The Alliance for Nanosystems VLSI
 

Introduction

Transitioning the recent advances from nanoscience into nanotechnology that is producible en masse remains a largely unmet challenge worldwide. Caltech's Kavli Nanoscience Institute (KNI) in Pasadena, CA USA and the CEA/LETI – Minatec in Grenoble, France have together forged the Alliance for Nanosystems VLSI (very-large-scale-integration) to make real the oft-cited potential of nanoscale systems. To date, very few beachheads have been attained in this domain—largely due to the monumental challenge of merging the separate methodologies of nanoscale bio/chemical sensor device fabrication with state-of-the-art, foundry-scale  microelectronics processing.

A Convergence of Technological Cultures
Over the past decade Caltech has been a pioneer in the development of NEMS (nanoelectromechanical systems), enabling the realization of minute devices melding unprecedented electrical and mechanical functionality. This work has recently culminated in some of the world’s smallest and most sensitive technologies for bio/chemical sensing. For more than 3 decades, LETI has operated one of the world’s few state-of-the-art foundries dedicated to microelectronics research at up to the 300mm (12") wafer scale. LETI has been a world leader in advancing successive generations of microelectronics, with a prominent track record of very successful spin-offs now at the forefront of the technology—including EFCIS (which later became ST Microelectronics), SOITEC, Tronics Microsystems; and numerous others.

"A collaboration between LETI/Minatec and Caltech would exponentially accelerate the research in active nanosystems. We believe the convergence of technology and expertise possible within such a collaboration would be immensely powerful, and unprecedented worldwide."
Dr. Michael Roukes (June 2006)
Kavli Nanoscience Institute / Caltech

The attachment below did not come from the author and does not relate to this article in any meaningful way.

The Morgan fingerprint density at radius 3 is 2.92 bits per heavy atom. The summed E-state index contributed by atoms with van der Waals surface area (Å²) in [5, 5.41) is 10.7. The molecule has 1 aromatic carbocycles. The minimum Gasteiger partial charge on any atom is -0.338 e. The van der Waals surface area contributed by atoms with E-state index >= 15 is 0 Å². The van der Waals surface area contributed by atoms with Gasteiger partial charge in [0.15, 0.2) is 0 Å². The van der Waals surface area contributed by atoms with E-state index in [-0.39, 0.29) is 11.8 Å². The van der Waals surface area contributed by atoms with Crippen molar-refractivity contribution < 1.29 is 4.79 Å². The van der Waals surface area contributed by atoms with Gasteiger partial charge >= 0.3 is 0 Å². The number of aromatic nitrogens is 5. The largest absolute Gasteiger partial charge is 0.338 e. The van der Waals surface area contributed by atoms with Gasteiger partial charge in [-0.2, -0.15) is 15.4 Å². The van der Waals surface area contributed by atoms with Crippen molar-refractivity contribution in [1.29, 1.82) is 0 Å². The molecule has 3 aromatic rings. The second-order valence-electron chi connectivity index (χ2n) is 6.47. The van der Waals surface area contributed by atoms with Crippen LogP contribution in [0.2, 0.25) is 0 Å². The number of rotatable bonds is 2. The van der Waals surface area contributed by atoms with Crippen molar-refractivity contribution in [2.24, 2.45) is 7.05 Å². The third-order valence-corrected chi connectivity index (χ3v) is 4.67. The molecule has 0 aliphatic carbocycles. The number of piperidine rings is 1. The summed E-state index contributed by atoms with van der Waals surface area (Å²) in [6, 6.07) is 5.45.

Professor of Physics, Applied Physics, & Bioengineering

" 'L'Alliance "Nanosystems VLSI' illustre parfaitement le potential d’innovation généré par la rencontre entre Science et Technologie. Je suis enthousiaste de voir Caltech et le LETI/MINATEC partager cette ambition."
Dr. Laurent Malier (Octobre 2007)
CEA / LETI - MINATEC
Directeur

Advancing a New Generation of Bio/Chemical Sensors
LETI/Minatec researchers are now collaborating with Caltech/KNI scientists to transform nanotechnology-based prototypes into robust, complex sensing systems. The initial focus is on large-scale integration of bio/chemical sensors. This involves metamorphosing nanoscale methodologies that have driven innovative research into well-validated microelectronic foundry processes at the wafer scale. Engaged in this effort are researchers working in the areas of chemical functionalization, NEMS device physics, sensor array architectures, integrated microfluidics, multiplexed multichannel electronic readout systems, and informatics-based signature detection algorithms. The Caltech / KNI team is led by Professor of Physics, Applied Physics, & Bioengineering, Dr. Michael Roukes—a pioneer in NEMS and founding Director of Caltech's Kavli Nanoscience Institute from 2003-2006. The LETI - Minatec effort in NEMS technology is headed by Philippe Andreucci, an experienced NEMS / microelectronics researcher with significant background in large-scale engineering of electronic and microelectromechanical systems.

imageFigure 1 at left: Caltech's "NEMS nose" employs arrays of SOI-based, gas phase nanosensors that yield performance exceeding the state-of-the-art, yet the devices are a million-fold smaller than previous technologies. This significant miniaturization and enhanced sensitivity enables new classes of highly-multiplexed or ubiquitous chip-based sensor systems for fast detection of gaseous analytes. Applications for this technology range from the petrochemical, food-service, and security industries to biotechnology and clinical medicine.

 

imageFigure 2 at right: Caltech's plastic NEMS sensor technology has enabled unprecedented observations of cellular processes in real-time. The plastic sensors are embedded within multilevel microfluidic systems (bottom), enabling single-cell control and measurement (right). This first device generation has already provided ~2 orders of magnitude enhancement of both temporal and force resolution over previous technology; substantial further improvements are envisaged in the near term via Alliance technology.

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The Alliance for Nanosystems VLSI